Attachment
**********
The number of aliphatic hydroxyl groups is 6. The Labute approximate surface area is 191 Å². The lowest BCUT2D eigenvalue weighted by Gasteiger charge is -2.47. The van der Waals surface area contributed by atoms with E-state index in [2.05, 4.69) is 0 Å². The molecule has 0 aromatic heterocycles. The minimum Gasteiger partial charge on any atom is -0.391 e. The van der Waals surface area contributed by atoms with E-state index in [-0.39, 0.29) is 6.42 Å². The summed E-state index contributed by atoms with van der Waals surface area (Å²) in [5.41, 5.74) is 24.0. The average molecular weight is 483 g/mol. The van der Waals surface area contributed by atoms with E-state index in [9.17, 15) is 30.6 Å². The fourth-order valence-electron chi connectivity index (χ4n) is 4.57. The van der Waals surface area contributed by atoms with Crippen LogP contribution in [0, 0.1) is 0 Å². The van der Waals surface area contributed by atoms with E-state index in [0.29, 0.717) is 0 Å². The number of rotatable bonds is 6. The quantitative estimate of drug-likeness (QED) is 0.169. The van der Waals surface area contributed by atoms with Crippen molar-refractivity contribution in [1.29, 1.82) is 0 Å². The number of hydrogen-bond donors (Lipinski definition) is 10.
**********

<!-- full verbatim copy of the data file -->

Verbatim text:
The number of aliphatic hydroxyl groups is 6. The Labute approximate surface area is 191 Å². The lowest BCUT2D eigenvalue weighted by Gasteiger charge is -2.47. The van der Waals surface area contributed by atoms with E-state index in [2.05, 4.69) is 0 Å². The molecule has 0 aromatic heterocycles. The minimum Gasteiger partial charge on any atom is -0.391 e. The van der Waals surface area contributed by atoms with E-state index in [-0.39, 0.29) is 6.42 Å². The summed E-state index contributed by atoms with van der Waals surface area (Å²) in [5.41, 5.74) is 24.0. The average molecular weight is 483 g/mol. The van der Waals surface area contributed by atoms with E-state index in [9.17, 15) is 30.6 Å². The fourth-order valence-electron chi connectivity index (χ4n) is 4.57. The van der Waals surface area contributed by atoms with Crippen LogP contribution in [0, 0.1) is 0 Å². The van der Waals surface area contributed by atoms with E-state index in [0.29, 0.717) is 0 Å². The number of rotatable bonds is 6. The quantitative estimate of drug-likeness (QED) is 0.169. The van der Waals surface area contributed by atoms with Crippen molar-refractivity contribution in [1.29, 1.82) is 0 Å². The number of hydrogen-bond donors (Lipinski definition) is 10.